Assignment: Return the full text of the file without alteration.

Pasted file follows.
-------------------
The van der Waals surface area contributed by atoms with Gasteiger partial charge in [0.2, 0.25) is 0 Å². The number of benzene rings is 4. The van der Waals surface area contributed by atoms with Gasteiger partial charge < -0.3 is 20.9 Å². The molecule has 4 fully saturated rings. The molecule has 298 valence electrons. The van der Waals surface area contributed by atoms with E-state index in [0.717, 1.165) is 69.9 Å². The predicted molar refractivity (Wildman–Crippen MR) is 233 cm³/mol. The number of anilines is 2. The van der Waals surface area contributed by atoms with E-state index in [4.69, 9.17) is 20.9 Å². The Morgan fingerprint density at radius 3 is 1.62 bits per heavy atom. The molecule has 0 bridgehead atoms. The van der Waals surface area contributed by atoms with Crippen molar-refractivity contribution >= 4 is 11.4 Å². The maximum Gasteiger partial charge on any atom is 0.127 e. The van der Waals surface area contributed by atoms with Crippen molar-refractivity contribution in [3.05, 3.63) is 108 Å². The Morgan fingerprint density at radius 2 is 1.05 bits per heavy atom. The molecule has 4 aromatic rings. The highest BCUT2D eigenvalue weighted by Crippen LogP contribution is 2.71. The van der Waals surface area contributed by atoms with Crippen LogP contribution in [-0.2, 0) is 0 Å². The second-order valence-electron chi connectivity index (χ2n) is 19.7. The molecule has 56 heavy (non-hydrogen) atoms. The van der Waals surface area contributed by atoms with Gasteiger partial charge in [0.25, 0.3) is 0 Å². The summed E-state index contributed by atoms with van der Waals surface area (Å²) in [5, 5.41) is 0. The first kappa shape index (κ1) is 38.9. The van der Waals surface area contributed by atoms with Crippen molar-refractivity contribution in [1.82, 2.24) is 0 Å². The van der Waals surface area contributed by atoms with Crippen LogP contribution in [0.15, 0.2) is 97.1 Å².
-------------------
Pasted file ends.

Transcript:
The van der Waals surface area contributed by atoms with Gasteiger partial charge in [0.2, 0.25) is 0 Å². The number of benzene rings is 4. The van der Waals surface area contributed by atoms with Gasteiger partial charge < -0.3 is 20.9 Å². The molecule has 4 fully saturated rings. The molecule has 298 valence electrons. The van der Waals surface area contributed by atoms with E-state index in [0.717, 1.165) is 69.9 Å². The predicted molar refractivity (Wildman–Crippen MR) is 233 cm³/mol. The number of anilines is 2. The van der Waals surface area contributed by atoms with E-state index in [4.69, 9.17) is 20.9 Å². The Morgan fingerprint density at radius 3 is 1.62 bits per heavy atom. The molecule has 0 bridgehead atoms. The van der Waals surface area contributed by atoms with Crippen molar-refractivity contribution >= 4 is 11.4 Å². The maximum Gasteiger partial charge on any atom is 0.127 e. The van der Waals surface area contributed by atoms with Crippen molar-refractivity contribution in [3.05, 3.63) is 108 Å². The Morgan fingerprint density at radius 2 is 1.05 bits per heavy atom. The molecule has 4 aromatic rings. The highest BCUT2D eigenvalue weighted by Crippen LogP contribution is 2.71. The van der Waals surface area contributed by atoms with Crippen LogP contribution in [-0.2, 0) is 0 Å². The second-order valence-electron chi connectivity index (χ2n) is 19.7. The molecule has 56 heavy (non-hydrogen) atoms. The van der Waals surface area contributed by atoms with Gasteiger partial charge in [0.25, 0.3) is 0 Å². The summed E-state index contributed by atoms with van der Waals surface area (Å²) in [5, 5.41) is 0. The first kappa shape index (κ1) is 38.9. The van der Waals surface area contributed by atoms with Crippen molar-refractivity contribution in [1.82, 2.24) is 0 Å². The van der Waals surface area contributed by atoms with Crippen LogP contribution in [0.15, 0.2) is 97.1 Å².